In 1963, as the fight for racial justice animated the Civil Rights movement, Ringgold began her seminal “American People Series.” It was the artist’s first body of work to manifest her mature style—one that fused the forms and techniques of folk art with content inspired by the most vocal social critics of her time, such as the writers James Baldwin and Amiri Baraka. In an early painting from the series, The American People Series #1: Between Friends (1963), two women, one black and one white, stand close but seem to stare through each other. A red divider cuts through the center of the composition, bifurcating the two women and emphasizing their distinct experiences and, perhaps, their inability to understand one another.
 
 
The ’60s also gave birth to Ringgold’s role as an activist. In 1968, she organized a demonstration protesting the omission of black artists in a Whitney Museum show highlighting American sculptors of the ’30s. Two years later, she was on the front lines of another demonstration at the Whitney—this time protesting the woeful dearth of female artists across the museum’s exhibition program. The demonstrators brandished police whistles, feminine products, and eggs: “I boiled mine, painted them black, and wrote 50 percent on them [to indicate the percentage of women who should be included in shows],” Ringgold said. “It felt like we were doing something and were a part of the movement in America to equalize things.”
 
 
Ringgold passionately combines a deep commitment to social activism with a style that draws from folk art and modernist painting. Across her body of work, paintings and sculptures lay bare the discrimination that plagues our world and double as rallying cries for urgent change. “You can’t sit around waiting for somebody else to say who you are. You need to write it and paint it and do it,” she once said. “That’s the power of being an artist.”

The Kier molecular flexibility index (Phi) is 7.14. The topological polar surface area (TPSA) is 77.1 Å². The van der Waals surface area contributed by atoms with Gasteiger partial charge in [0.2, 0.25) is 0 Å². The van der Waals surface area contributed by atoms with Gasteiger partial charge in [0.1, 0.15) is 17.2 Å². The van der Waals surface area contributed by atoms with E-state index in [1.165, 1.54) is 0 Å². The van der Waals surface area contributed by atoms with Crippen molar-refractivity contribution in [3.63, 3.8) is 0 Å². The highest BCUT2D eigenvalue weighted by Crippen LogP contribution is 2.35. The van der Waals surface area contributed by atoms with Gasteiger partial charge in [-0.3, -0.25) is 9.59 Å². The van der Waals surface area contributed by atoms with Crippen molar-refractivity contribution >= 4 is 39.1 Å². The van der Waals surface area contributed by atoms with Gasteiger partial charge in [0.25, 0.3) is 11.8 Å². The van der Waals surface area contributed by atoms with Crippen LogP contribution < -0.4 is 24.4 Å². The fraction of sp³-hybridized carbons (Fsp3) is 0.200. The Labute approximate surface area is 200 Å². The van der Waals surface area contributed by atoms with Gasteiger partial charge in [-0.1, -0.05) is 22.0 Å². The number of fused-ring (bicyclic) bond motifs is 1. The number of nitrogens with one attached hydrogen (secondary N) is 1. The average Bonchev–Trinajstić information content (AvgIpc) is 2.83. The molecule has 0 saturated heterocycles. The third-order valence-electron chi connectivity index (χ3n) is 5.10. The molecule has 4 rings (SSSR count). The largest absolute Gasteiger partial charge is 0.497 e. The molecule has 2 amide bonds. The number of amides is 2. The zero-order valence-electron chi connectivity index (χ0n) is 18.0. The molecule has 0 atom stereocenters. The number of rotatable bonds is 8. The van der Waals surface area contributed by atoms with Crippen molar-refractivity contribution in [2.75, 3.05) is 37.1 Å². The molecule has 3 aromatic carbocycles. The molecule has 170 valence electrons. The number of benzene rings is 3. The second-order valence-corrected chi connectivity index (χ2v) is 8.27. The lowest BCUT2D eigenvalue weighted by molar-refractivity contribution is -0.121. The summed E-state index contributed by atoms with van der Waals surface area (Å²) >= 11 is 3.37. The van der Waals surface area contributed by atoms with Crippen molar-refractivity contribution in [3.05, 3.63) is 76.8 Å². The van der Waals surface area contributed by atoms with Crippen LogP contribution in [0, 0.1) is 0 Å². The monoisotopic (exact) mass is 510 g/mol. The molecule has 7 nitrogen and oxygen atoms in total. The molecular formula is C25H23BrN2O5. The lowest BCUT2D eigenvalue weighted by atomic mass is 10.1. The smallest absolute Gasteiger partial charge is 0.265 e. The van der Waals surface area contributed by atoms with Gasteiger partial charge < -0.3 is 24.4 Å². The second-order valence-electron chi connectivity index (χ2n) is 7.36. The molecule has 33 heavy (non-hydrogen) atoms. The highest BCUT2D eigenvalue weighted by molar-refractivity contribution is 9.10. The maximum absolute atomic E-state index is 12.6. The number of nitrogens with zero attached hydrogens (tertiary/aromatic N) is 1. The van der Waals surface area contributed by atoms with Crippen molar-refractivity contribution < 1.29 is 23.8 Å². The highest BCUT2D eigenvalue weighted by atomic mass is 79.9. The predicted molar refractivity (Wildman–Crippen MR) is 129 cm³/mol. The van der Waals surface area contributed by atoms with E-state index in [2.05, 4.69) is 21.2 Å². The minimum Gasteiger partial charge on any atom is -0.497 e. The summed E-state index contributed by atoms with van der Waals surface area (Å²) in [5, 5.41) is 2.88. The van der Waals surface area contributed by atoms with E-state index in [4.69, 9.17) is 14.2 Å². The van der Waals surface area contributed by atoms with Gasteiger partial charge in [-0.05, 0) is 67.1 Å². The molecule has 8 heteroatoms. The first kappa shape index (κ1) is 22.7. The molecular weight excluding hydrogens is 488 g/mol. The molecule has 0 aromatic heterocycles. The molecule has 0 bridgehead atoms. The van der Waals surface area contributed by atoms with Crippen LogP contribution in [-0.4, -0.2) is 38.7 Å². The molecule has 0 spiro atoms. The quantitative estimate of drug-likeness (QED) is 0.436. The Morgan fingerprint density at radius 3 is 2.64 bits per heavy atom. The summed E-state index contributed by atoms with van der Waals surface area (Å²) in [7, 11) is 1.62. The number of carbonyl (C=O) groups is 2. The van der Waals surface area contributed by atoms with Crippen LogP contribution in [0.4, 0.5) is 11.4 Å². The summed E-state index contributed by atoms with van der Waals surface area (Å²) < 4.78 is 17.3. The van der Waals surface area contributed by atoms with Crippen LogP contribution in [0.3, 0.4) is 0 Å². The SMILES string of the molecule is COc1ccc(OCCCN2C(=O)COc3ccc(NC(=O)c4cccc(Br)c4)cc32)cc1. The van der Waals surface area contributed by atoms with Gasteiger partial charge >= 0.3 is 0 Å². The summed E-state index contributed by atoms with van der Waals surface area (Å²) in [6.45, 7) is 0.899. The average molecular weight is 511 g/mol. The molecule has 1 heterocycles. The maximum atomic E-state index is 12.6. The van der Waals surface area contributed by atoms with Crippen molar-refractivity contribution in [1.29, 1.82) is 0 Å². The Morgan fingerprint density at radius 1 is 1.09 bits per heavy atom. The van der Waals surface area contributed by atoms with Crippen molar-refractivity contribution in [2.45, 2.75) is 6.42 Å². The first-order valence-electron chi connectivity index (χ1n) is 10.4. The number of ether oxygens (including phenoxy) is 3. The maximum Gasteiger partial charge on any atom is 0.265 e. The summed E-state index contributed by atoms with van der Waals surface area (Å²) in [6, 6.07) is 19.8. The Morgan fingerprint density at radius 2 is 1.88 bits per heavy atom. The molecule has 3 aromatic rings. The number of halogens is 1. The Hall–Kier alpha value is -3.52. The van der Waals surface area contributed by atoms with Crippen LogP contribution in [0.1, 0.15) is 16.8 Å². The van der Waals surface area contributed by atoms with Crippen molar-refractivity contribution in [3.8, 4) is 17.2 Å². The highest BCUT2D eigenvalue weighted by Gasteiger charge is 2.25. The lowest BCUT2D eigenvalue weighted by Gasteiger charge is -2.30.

==Dr. S. J. Pickens was Freedom Rider==
 
==Dr. S. J. Pickens was Freedom Rider==

Revision as of 17:38, 10 February 2020

To celebrate Black History Month and to honor the memory of Dr. S. J. Pickens, Pickens Museum has opened a new exhibition in the atrium of City Central at 400 E Central in Ponca City titled "Letter from a Brimingham Jail" which includes eight seriagraphs by Faith Ringgold that depict the history of the Civil Rights Movement. The exhibition will be on display during February, 2020. There is no admission charge. "This is a opportunity for citizens of Ponca City to view art that are superlative accompaniments to Dr. King's stirring text," says Hugh Pickens, Executive Director of Pickens Museum. "The subjects and scenes that fill Ringgold’s compositions are inspired by the American experience. The themes are universal: inequality and the struggle for its eradication that should inspire us all."